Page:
So that was a very condensed cost analysis.......if you have your own stud dog for this litter, you may be lucky and produce a litter for around $1500..and that's the low side. ..not including costs for the bitch, or sire....and also not including costs to get the parents to the breeding point. If you had to "hire" the bridegroom......expect an additional $1,000 to $3,000 or more for that litter!
Recently, I had a gal talk with me regarding inherited health issues in dogs, primarily frenchies. She asked several questions, trying to educate herself so that when she was ready to adopt she could make an informed decision. I answered her questions, and she then contacted a breeder that had puppies available. She asked those questions to that breeder. His answer was rather frightening. He told her that he did not do health testing on parents, that his frenchies were as healthy as everyone elses. That frenchies were bulldogs and everyone knew bulldogs had health issues. He also replied that if you adopt a frenchie you should expect to take it to the vet often for problems......he was angry that this lady was trying to make the best decision about adopting a puppy based on answers he gave her. Personally, this "breeder" sounded like he was more concerned about making money than breeding healthy frenchies. ALWAYS do your homework, education is the key to buying the most healthy puppy you can.
NUTRITIONAL NEEDS/SKIN AND COAT PROBLEMS/ALLERGIES
Many folks have asked me over the years about allergy related problems with french bulldogs.....my answer is yes, this breed has problems with allergies.......what kind of allergies? Personally, I believe alot of this is brought on by the diet an individual frenchie is eating. Of course, allergens can be from the environment. But let's talk about food related allergies and the frenchie.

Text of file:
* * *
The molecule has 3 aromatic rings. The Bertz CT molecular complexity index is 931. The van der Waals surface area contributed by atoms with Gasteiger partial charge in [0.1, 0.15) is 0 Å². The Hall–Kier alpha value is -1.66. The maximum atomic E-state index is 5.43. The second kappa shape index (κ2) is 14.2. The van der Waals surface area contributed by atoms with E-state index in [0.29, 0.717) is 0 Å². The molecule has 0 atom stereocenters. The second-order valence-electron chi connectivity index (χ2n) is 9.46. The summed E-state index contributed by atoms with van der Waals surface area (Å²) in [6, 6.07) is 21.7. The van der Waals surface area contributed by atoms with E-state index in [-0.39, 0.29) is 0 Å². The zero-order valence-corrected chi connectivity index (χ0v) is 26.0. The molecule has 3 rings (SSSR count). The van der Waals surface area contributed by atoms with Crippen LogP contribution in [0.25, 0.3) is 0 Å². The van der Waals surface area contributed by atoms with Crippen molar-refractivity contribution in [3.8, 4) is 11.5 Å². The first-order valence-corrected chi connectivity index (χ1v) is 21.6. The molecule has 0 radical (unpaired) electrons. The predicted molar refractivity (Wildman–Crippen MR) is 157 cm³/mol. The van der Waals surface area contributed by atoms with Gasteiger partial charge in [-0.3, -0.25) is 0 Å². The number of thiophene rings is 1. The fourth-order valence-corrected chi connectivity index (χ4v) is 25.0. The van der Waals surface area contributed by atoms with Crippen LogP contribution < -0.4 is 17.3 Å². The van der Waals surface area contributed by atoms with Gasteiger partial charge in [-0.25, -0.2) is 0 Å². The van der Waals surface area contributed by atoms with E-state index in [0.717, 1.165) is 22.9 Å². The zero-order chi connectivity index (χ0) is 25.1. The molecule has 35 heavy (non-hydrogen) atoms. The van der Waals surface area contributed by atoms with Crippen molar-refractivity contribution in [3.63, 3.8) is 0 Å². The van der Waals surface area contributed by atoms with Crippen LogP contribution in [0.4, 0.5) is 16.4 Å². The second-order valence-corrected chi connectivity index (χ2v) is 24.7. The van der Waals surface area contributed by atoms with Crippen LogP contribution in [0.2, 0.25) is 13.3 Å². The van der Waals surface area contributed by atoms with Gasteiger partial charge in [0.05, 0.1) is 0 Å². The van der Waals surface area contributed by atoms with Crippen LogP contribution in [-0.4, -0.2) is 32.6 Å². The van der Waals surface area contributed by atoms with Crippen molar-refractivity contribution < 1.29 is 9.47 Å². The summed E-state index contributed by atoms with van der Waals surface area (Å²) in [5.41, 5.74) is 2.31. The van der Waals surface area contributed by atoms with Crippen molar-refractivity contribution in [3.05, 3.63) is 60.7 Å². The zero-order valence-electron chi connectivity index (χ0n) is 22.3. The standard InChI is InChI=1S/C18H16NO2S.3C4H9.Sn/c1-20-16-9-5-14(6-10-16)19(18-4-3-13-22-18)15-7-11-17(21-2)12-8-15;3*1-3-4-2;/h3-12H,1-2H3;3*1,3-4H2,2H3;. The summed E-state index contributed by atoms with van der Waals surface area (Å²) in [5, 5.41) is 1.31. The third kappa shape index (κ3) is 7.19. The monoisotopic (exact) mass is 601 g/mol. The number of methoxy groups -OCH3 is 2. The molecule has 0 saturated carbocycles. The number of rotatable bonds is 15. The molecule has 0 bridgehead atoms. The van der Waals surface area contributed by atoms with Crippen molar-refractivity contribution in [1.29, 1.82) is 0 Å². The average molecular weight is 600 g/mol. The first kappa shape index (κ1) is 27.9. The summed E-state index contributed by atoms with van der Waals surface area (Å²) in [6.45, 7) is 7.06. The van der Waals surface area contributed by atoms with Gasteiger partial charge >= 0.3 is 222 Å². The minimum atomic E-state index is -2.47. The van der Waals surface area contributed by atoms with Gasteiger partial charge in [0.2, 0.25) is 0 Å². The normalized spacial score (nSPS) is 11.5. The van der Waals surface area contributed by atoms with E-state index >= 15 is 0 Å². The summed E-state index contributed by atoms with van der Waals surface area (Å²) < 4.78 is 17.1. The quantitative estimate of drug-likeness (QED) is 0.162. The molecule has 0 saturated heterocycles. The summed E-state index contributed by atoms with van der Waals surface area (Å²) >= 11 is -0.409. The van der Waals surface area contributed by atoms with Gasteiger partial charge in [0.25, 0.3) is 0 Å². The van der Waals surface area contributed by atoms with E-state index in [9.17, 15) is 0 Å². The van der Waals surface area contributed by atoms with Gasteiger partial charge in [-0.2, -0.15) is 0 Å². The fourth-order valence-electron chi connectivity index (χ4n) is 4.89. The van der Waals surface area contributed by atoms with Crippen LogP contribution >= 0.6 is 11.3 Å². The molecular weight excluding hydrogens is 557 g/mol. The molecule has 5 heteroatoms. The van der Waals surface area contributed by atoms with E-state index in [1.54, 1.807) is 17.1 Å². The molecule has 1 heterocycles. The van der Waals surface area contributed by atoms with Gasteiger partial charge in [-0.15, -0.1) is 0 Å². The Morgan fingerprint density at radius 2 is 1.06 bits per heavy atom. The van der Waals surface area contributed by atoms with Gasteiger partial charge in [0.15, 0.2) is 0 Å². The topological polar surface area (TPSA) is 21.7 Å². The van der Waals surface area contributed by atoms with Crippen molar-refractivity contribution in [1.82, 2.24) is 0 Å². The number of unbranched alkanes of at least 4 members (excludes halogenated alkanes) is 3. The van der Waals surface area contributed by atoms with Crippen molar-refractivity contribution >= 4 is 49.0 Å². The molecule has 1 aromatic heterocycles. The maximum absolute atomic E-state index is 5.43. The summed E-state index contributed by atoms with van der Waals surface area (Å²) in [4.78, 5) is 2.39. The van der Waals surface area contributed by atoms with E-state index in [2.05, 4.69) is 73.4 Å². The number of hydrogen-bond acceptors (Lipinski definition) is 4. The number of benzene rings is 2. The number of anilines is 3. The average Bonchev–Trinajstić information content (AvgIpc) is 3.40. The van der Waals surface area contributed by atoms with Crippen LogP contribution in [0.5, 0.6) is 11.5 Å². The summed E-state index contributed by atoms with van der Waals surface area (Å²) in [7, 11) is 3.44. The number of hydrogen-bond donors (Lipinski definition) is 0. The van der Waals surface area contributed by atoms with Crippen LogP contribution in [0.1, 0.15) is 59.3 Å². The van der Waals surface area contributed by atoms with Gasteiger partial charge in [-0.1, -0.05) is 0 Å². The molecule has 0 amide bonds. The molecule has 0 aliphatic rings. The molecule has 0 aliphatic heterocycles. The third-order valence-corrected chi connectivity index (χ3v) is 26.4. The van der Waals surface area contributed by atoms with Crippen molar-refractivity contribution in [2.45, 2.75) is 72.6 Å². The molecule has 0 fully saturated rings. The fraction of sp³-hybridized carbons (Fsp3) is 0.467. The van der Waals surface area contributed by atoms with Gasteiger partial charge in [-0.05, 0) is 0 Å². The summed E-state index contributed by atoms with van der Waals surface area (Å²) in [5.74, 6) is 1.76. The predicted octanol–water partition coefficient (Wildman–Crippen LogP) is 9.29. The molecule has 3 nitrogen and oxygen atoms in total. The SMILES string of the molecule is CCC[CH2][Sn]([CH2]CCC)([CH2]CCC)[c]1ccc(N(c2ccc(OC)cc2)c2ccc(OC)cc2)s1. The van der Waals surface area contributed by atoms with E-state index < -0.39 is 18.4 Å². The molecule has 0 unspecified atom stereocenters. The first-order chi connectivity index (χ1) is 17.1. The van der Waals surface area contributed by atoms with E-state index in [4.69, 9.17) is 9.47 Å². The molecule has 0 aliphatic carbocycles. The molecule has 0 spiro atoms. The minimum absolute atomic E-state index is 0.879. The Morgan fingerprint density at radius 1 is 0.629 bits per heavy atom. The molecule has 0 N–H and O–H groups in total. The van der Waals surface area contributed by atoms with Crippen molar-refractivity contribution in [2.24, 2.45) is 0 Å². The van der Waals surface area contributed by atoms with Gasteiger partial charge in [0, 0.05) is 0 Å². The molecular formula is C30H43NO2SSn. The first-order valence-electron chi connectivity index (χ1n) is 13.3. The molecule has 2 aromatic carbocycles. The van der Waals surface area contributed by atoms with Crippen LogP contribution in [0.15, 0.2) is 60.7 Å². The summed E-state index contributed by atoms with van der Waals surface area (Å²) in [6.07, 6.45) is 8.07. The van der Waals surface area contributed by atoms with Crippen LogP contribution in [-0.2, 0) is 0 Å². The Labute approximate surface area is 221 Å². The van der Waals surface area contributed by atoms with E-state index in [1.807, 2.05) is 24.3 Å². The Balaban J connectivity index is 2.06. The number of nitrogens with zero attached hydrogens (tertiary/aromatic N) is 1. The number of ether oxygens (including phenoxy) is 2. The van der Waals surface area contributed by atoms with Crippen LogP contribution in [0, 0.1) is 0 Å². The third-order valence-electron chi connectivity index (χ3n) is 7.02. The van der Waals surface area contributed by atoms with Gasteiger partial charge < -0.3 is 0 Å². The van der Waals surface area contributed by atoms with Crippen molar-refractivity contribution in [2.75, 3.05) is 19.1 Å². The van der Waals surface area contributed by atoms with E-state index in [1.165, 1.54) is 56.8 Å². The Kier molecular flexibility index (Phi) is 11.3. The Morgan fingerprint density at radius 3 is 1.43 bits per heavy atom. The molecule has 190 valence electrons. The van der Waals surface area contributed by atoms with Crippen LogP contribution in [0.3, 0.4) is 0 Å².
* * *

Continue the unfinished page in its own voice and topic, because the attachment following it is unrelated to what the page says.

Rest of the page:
Foods that are high in quality are definitely the best for your frenchie. I can't stress enough, dog foods with by products, artificial preservatives, colors and flavors are a big no-no. Any food that has corn, wheat, soy, and sorghum is not a quality food source. Dogs are carnivores, they have a short gut, they are able to digest animal protein, but have difficulties with vegetable proteins. Ever wonder why herbivores can digest grasses and other plant material? They have a much longer intestional tract, and cows in particular have several stomachs, with all that "assembly line" moving cellulose down the track, evetually it gets digested.
Grains, in particular the above mentioned, especially corn, causes fermentation in the stomach. This can cause flatulance, and we all know how that smells.......who likes to watch TV and get a whiff of Fido's last meal? Not only gas, but fermentation can also cause skin issues from yeast......wet and smelly ears, licking feet and redness between toes, sore skin, red spots, crusty lesions.....all can be signs of allergies to poor diets.
Meat by-products. Who would want to eat beaks, feathers, hide, meat from sick and diseased animals, not me. And I certainly don't want the frenchies I love eating that either. Low quality foods can have it all, poor nutrition causes many problems. Look at the label on your dog food bag.....what's first? Should be human grade MEAT.....and that means not by-product meat. Within the first 5 ingredients listed on the bag....meat should be the first listed......Meat listed first means that's the biggest single ingredient in the food by weight.....for example whole chicken with juices, then chicken meal, the first 2 ingredients on the bag. Meal is a concentrated protein.....all the juice has been drained and the concentrated meat is left behind......make sure it states what type of meat protein too. NONE of my frenchies have ever had allergies to foods, or for that matter environmental allergies. I feel a quality food helps give a dog a quality life and the little extra spent on a good food saves on vet bills and frustration.